Tuesday, 18 November 2014

Left Foot Forward, Right Foot Back


iOS 8 was released with much fanfare just a couple of months ago. Apple’s CEO, Tim Cook, went on to elaborate on his company’s stand on the side of the privacy of its users. It was an interesting and, in my opinion, a good angle to sell one’s gadgets with; but it was also forced upon him by the recent hijacking of celebrity nude photos from Apple’s own backyard. Then we started hearing the FBI complaining that iOS 8’s fully encrypted smartphones, and the equivalents that Google had promised to deliver, would spell disaster for society as we know it through the freedom they provide.
All this raises questions: between all the hype and the self interest, where are we really with iOS 8 and – for that matter – OS X Yosemite, the latest version of the Mac’s operating system that was released along similar time lines? Have the privacy wars just been won by the users, or are iOS 8 and Yosemite much of the same?
Let’s start by looking at what we know. I will start with the positives.

iOS 8 seems to deliver on one big major promise: it is the first smartphone whose data is owned by its owner by default. In more complicated words, it encrypts its entire contents with a key that is based on the passcode determined by the user. With no one else having knowledge of this passcode, not even Apple, no one can grab hold of the information stored on the smartphone without resorting into hacking. This may not sound like much, but it is a big deal given the wealth of information people store on their phones nowadays.
So far so good; now, let’s look at the negatives.

It only took a few days after iOS 8 was released for us to hear that one of Apple’s major promises in the area of privacy, the ability to evade wifi tracking, was nothing but a blatant lie. Once Apple’s implementation was examined it was found to be, at least by this self proclaimed expert’s opinion, a bad case of bullshit spin.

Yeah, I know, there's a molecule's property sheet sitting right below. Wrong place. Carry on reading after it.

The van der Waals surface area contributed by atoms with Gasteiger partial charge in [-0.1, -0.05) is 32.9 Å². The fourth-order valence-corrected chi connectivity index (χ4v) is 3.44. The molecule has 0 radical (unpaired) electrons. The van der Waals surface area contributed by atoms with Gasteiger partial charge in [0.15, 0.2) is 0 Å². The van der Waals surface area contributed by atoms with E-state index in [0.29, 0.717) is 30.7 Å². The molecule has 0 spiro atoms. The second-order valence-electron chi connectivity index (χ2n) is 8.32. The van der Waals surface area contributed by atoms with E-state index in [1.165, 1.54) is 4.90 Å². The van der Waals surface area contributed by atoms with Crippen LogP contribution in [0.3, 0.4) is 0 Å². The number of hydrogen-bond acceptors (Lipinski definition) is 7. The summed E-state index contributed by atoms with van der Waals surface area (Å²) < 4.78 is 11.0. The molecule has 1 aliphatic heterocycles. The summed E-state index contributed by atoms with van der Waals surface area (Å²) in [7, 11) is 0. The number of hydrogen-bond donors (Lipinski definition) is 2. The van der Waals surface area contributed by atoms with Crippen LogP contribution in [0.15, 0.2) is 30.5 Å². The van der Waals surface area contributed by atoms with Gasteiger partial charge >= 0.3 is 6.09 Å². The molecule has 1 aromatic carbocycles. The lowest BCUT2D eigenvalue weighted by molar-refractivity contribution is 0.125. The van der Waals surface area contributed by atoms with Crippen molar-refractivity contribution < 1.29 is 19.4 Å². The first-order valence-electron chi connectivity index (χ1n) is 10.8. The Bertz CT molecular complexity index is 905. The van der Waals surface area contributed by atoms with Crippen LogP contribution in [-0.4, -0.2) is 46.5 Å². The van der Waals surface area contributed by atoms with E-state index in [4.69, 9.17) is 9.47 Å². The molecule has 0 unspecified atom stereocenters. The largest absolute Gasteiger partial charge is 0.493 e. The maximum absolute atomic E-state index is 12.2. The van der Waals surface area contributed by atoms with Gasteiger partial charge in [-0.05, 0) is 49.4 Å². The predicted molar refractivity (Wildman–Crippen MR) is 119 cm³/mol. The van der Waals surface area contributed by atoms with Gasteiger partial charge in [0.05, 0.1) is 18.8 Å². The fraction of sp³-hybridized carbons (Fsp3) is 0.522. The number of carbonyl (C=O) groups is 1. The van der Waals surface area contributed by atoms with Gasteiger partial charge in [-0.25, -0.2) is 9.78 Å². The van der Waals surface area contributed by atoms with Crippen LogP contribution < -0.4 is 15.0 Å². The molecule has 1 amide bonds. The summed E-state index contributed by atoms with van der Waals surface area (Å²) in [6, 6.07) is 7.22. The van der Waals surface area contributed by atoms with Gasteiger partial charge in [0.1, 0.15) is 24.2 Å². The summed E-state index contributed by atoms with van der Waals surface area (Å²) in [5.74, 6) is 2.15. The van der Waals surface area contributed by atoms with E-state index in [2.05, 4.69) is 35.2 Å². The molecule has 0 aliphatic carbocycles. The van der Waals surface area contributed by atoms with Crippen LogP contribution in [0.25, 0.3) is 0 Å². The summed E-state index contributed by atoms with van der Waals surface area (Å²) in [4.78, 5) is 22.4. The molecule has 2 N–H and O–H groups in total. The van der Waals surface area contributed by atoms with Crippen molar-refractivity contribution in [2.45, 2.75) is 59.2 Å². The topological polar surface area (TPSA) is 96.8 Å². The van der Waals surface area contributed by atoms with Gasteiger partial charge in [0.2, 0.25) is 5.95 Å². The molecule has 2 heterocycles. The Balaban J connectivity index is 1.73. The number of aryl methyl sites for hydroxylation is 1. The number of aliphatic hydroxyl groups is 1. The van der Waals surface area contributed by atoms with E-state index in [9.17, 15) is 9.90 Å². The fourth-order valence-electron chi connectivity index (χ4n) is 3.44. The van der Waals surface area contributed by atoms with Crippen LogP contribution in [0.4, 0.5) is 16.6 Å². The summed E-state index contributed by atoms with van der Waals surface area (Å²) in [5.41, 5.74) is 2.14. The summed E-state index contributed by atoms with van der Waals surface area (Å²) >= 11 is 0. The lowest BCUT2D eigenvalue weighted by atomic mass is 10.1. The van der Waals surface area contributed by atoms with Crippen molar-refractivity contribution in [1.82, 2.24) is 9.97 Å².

Along came the Yosemite release to add fuel to the fire. First we heard complaints that, by default, Spotlight searches on one’s Mac now call on the Internet without users being alerted to the fact. Then we heard worse news: we heard that applications saved their data to Apple’s iCloud automatically and intermittently, as in not necessarily when the users click on the “Save” button. The catch here is that users often keep shorthand notes of deeply private stuff as temporary notes that, at best, they would save locally only (on their encrypted by default hard drives). Now, however, Apple will save this information by default to its iCloud services. And thanks to Mr Edward Snowden we know what happens next: the NSA drinks up all the information up there, courtesy of its PRISM program.
As mentioned in my previous post, Yosemite does other nasty things. Things like calling home to Apple to inform it of every search you do in Safari. This one isn’t even an opt out feature, like the automatic iCloud saves; this one is a feature users cannot get away from as long as they use Safari.
[19/11/2014 update: It occurred to me I neglected to mention finding out that under Yosemite, Apple collects the email addresses used in its Mail OS X application, too.]